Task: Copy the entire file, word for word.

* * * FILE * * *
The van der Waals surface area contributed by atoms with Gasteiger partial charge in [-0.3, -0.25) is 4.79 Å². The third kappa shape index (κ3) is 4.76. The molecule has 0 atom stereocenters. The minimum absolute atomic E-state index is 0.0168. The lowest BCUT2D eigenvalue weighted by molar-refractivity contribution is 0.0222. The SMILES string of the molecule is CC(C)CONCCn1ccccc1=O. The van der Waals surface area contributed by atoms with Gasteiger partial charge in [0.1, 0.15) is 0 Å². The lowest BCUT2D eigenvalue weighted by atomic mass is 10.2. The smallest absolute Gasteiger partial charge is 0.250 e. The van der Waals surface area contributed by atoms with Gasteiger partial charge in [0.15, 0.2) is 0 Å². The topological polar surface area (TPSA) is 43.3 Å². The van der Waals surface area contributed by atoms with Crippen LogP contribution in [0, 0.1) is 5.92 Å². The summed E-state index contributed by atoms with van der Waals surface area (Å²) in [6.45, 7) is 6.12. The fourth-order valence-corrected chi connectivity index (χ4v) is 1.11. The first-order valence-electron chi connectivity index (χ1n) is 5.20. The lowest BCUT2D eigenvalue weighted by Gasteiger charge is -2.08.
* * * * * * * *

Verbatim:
The van der Waals surface area contributed by atoms with Gasteiger partial charge in [-0.3, -0.25) is 4.79 Å². The third kappa shape index (κ3) is 4.76. The molecule has 0 atom stereocenters. The minimum absolute atomic E-state index is 0.0168. The lowest BCUT2D eigenvalue weighted by molar-refractivity contribution is 0.0222. The SMILES string of the molecule is CC(C)CONCCn1ccccc1=O. The van der Waals surface area contributed by atoms with Gasteiger partial charge in [0.1, 0.15) is 0 Å². The lowest BCUT2D eigenvalue weighted by atomic mass is 10.2. The smallest absolute Gasteiger partial charge is 0.250 e. The van der Waals surface area contributed by atoms with Gasteiger partial charge in [0.15, 0.2) is 0 Å². The topological polar surface area (TPSA) is 43.3 Å². The van der Waals surface area contributed by atoms with Crippen LogP contribution in [0, 0.1) is 5.92 Å². The summed E-state index contributed by atoms with van der Waals surface area (Å²) in [6.45, 7) is 6.12. The fourth-order valence-corrected chi connectivity index (χ4v) is 1.11. The first-order valence-electron chi connectivity index (χ1n) is 5.20. The lowest BCUT2D eigenvalue weighted by Gasteiger charge is -2.08.